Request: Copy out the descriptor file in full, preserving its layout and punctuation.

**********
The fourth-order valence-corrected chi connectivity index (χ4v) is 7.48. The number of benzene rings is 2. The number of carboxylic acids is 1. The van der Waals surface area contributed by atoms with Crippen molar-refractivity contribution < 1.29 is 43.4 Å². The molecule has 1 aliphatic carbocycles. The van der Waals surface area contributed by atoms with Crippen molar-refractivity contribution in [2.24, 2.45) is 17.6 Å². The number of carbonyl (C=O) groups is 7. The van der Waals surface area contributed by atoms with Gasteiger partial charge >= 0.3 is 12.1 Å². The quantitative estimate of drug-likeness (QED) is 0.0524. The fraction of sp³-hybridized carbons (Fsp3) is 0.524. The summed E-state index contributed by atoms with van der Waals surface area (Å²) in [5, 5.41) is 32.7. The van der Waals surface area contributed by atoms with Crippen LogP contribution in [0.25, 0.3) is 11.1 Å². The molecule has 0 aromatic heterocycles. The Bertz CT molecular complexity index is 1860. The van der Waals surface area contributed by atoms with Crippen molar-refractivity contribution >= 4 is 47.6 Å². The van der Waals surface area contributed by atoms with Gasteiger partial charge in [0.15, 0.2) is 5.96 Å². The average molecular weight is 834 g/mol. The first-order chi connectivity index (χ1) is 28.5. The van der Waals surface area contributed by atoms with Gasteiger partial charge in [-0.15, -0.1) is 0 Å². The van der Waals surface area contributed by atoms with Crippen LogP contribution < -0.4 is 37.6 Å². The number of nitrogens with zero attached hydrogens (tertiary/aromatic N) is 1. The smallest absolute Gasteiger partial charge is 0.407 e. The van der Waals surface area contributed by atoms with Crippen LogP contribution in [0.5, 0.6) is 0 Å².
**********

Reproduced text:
The fourth-order valence-corrected chi connectivity index (χ4v) is 7.48. The number of benzene rings is 2. The number of carboxylic acids is 1. The van der Waals surface area contributed by atoms with Crippen molar-refractivity contribution < 1.29 is 43.4 Å². The molecule has 1 aliphatic carbocycles. The van der Waals surface area contributed by atoms with Crippen molar-refractivity contribution in [2.24, 2.45) is 17.6 Å². The number of carbonyl (C=O) groups is 7. The van der Waals surface area contributed by atoms with Gasteiger partial charge >= 0.3 is 12.1 Å². The quantitative estimate of drug-likeness (QED) is 0.0524. The fraction of sp³-hybridized carbons (Fsp3) is 0.524. The summed E-state index contributed by atoms with van der Waals surface area (Å²) in [5, 5.41) is 32.7. The van der Waals surface area contributed by atoms with Crippen LogP contribution in [0.25, 0.3) is 11.1 Å². The molecule has 0 aromatic heterocycles. The Bertz CT molecular complexity index is 1860. The van der Waals surface area contributed by atoms with Crippen molar-refractivity contribution >= 4 is 47.6 Å². The van der Waals surface area contributed by atoms with Gasteiger partial charge in [0.15, 0.2) is 5.96 Å². The average molecular weight is 834 g/mol. The first-order chi connectivity index (χ1) is 28.5. The van der Waals surface area contributed by atoms with Gasteiger partial charge in [-0.15, -0.1) is 0 Å². The van der Waals surface area contributed by atoms with Crippen LogP contribution < -0.4 is 37.6 Å². The number of nitrogens with zero attached hydrogens (tertiary/aromatic N) is 1. The smallest absolute Gasteiger partial charge is 0.407 e. The van der Waals surface area contributed by atoms with Crippen LogP contribution in [0.5, 0.6) is 0 Å².